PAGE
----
LEBANON, N.H. (WCAX) Lines formed early at polling places in New Hampshire with eager voters ready to cast their ballots.
Undeclared or independent voters make up the largest voting block in the Granite State. Whoever is successful this Election Day will have to win over those independent voters.
While there is no presidential contest on the ballot, Washington politics will likely influence the races here. As we talked to people at the polls, one word was tossed around a lot: hate. Clearly, voters feel there is a lot of negativity coming out of Washington these days. The question is how much influence that will have on voters here in New Hampshire.
"There is a lot of hate circulating and I don't like that. We need to elect people who will not be filled with hate speech," said Irene Kacandes of Lebanon.
"A lot of turmoil, and a lot of hate and anger and everything. It just doesn't seem like it was when I was growing up," voter Robert Miller said.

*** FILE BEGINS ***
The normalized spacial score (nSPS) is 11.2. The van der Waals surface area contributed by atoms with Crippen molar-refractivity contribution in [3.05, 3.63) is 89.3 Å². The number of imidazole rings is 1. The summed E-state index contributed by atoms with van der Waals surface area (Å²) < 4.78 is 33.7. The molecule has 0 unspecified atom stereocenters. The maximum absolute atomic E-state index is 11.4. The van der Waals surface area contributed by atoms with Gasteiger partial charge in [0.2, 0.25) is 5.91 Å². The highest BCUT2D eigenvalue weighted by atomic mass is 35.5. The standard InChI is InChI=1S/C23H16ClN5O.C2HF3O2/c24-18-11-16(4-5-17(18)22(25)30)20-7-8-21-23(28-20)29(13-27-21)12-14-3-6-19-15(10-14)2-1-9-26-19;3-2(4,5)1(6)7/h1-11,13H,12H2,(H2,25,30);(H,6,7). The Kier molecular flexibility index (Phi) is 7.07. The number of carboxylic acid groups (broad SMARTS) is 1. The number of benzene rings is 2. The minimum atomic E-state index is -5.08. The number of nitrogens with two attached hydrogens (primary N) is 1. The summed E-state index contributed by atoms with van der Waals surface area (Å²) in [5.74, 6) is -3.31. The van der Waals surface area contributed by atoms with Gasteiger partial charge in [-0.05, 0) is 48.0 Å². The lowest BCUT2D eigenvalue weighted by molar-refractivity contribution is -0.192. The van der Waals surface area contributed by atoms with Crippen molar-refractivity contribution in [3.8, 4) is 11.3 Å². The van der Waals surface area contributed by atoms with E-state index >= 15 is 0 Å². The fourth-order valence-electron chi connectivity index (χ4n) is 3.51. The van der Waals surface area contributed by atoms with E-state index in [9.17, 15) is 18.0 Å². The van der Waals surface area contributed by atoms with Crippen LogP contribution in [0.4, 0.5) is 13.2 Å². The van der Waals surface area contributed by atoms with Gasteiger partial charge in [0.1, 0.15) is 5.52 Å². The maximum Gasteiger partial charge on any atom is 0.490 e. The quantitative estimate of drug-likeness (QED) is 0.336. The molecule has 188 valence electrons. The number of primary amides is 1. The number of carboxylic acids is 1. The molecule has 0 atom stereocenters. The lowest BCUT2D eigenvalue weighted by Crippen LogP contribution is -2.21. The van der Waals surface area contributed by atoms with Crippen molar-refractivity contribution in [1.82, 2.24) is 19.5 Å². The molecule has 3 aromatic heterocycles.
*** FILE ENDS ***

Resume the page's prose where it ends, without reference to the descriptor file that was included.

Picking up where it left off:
Voters we spoke with said they were happy to do their civic duty.
"It is a right that not many people in the world have and we are privileged to by the United States. So, I think it's a privilege that we need to exercise," said Xufeng Pan, a first-time voter.
"It's my right. I always vote. Never missed it since I have been old enough to vote. Because if you don't have your say, you have no reason to complain if you don't like how things are going," said Robert Miller, a Lebanon voter.
The race for governor in New Hampshire is considered a dead heat according to a new UNH poll. If Democrat Molly Kelly unseats the incumbent, Republican Gov. Chris Sununu, it will be a historic upset. An incumbent governor in New Hampshire seeking a second term has only lost the race once in the past 90 years.
History will be made either way in the 1st Congressional district in the Granite State. Voters will either send the state's first African-American congressman to Washington or the first openly gay congressman.